hotel Mama

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Hotel Mama is a colloquial ironic catchphrase for a parental home in which young adults - so-called “nestlingers” - continue to live or live again in their parents' household after the end of adolescence . The term refers to the traditional distribution of social roles , in which typical household chores such as cooking or cleaning are still assigned to the mother . The expression "nestling phenomenon" became known. The topic of nestling was the subject of a television series called Hotel Mama by Christos Yiannopoulos , which was broadcast by ZDF.

Extended living at home with the parents is a step towards independence as an adult.


In the case of young adults in Italy and Spain , this phenomenon would be referred to as “mammismo”, with 70% of unmarried Italian men over thirty living in their parents' household. Studies in France and Great Britain in particular also showed a clear trend. According to data from the Generations and Gender Survey 2008/09, nine countries examined in Europe show a gender and east-west divide. Georgia and Eastern European countries in particular have a higher proportion of so-called “nestlings” than Germany, France and the Netherlands. Austria , on the other hand, is in the middle. According to the Census Bureau , 2010 were Germany , especially young men 18 to 24 living at 71% with their parents, female peers, however, only about 57%. In 2000, 65% of young adults would still have lived with their parents, so their proportion remained almost constant, but had increased before then. According to Manfred Günther, what is common in Italy is experiencing a "renaissance" in Germany. In countries like Italy there is neither housing benefit nor BAföG , in Northern Europe the quotas are lower, since there especially students receive financial support from the state.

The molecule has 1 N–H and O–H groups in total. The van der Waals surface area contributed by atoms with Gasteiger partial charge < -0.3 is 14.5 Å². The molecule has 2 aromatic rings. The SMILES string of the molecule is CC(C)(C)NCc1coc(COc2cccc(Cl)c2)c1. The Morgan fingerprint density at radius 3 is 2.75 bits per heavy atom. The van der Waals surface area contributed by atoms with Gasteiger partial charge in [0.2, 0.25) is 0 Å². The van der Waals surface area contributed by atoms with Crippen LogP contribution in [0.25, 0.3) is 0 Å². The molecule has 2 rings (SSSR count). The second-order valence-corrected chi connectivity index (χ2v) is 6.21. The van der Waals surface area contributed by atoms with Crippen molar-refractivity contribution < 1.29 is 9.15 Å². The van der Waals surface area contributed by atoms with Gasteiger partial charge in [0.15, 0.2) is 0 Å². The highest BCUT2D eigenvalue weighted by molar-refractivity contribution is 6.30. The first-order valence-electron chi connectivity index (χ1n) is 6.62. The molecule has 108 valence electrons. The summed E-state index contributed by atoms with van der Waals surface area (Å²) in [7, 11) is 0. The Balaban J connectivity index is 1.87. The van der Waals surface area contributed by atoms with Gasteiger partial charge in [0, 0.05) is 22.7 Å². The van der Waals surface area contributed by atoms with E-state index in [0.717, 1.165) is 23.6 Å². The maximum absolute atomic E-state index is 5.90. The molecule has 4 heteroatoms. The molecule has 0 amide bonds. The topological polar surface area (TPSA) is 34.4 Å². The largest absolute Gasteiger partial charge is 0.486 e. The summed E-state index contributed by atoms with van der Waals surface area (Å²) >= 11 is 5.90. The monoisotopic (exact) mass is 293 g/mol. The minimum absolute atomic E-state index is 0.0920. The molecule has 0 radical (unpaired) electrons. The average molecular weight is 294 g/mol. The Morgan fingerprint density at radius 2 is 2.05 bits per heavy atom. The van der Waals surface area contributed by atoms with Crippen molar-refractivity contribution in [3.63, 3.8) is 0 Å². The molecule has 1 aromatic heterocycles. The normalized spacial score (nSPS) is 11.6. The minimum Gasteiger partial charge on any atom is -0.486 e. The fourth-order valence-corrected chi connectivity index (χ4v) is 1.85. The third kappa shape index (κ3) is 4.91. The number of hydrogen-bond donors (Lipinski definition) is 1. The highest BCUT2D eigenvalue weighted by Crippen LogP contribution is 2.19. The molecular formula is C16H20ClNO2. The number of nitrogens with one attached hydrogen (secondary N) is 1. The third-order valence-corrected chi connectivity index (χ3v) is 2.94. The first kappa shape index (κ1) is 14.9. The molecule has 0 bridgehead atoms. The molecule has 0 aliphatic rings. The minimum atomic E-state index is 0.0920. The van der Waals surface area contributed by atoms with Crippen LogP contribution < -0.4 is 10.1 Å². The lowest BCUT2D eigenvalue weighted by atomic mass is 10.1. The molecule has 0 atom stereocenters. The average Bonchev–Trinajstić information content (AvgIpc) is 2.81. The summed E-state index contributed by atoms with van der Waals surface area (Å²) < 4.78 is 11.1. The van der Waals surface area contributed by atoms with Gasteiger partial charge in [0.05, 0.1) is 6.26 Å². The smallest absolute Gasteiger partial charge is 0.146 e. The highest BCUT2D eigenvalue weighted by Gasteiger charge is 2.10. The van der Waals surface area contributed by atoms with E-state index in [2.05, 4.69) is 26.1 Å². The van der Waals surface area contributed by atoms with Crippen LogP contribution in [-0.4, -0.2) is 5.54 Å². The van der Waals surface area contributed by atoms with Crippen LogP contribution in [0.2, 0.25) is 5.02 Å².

Since the 1980s, research in many countries in Western Europe including the United States has observed an increase in the average retirement age, with Italy at the forefront with its particularly affectionate adult sons. While young men in the old federal states move out at an average age of 26, young women do so much earlier. However, the “moving out” as a biographical transition is not easy to define, “as it often extends over a longer period of time and it is not uncommon for someone to move back into the parental home at least temporarily after a first attempt” (“Generation boomerang”). This process is only definitely completed when you set up your own household . Mixed forms are also widespread: “Around a fifth of young adults commute between their parents' house and a second place to live, e. B. Student residence ". There is also disagreement about the age at which one can speak of a late move; "In some studies the 25th year of life is assumed, in others the 23rd year of life".